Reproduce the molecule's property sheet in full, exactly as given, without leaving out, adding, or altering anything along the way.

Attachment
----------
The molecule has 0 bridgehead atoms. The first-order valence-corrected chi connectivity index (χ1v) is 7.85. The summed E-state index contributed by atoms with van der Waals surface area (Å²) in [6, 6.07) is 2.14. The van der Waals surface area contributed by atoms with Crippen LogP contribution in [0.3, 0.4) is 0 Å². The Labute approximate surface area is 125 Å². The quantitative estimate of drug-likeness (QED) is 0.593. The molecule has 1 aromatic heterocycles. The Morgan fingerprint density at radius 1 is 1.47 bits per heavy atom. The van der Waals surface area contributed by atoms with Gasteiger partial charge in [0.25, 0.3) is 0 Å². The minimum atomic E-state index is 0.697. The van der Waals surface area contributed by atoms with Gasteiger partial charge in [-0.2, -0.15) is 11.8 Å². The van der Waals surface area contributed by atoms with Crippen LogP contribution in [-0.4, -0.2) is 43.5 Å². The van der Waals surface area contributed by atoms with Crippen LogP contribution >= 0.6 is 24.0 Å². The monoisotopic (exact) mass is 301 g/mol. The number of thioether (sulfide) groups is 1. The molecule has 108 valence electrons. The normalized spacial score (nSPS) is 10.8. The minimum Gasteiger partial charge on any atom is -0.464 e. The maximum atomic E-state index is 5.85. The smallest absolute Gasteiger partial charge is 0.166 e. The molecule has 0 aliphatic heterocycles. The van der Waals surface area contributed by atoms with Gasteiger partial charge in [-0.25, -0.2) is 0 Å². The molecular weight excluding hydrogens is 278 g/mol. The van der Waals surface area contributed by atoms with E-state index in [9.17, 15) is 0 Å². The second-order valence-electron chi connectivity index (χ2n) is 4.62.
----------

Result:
The molecule has 0 bridgehead atoms. The first-order valence-corrected chi connectivity index (χ1v) is 7.85. The summed E-state index contributed by atoms with van der Waals surface area (Å²) in [6, 6.07) is 2.14. The van der Waals surface area contributed by atoms with Crippen LogP contribution in [0.3, 0.4) is 0 Å². The Labute approximate surface area is 125 Å². The quantitative estimate of drug-likeness (QED) is 0.593. The molecule has 1 aromatic heterocycles. The Morgan fingerprint density at radius 1 is 1.47 bits per heavy atom. The van der Waals surface area contributed by atoms with Gasteiger partial charge in [0.25, 0.3) is 0 Å². The minimum atomic E-state index is 0.697. The van der Waals surface area contributed by atoms with Gasteiger partial charge in [-0.2, -0.15) is 11.8 Å². The van der Waals surface area contributed by atoms with Crippen LogP contribution in [-0.4, -0.2) is 43.5 Å². The van der Waals surface area contributed by atoms with Crippen LogP contribution >= 0.6 is 24.0 Å². The monoisotopic (exact) mass is 301 g/mol. The number of thioether (sulfide) groups is 1. The molecule has 108 valence electrons. The normalized spacial score (nSPS) is 10.8. The minimum Gasteiger partial charge on any atom is -0.464 e. The maximum atomic E-state index is 5.85. The smallest absolute Gasteiger partial charge is 0.166 e. The molecule has 0 aliphatic heterocycles. The van der Waals surface area contributed by atoms with Gasteiger partial charge in [-0.25, -0.2) is 0 Å². The molecular weight excluding hydrogens is 278 g/mol. The van der Waals surface area contributed by atoms with E-state index in [9.17, 15) is 0 Å². The second-order valence-electron chi connectivity index (χ2n) is 4.62.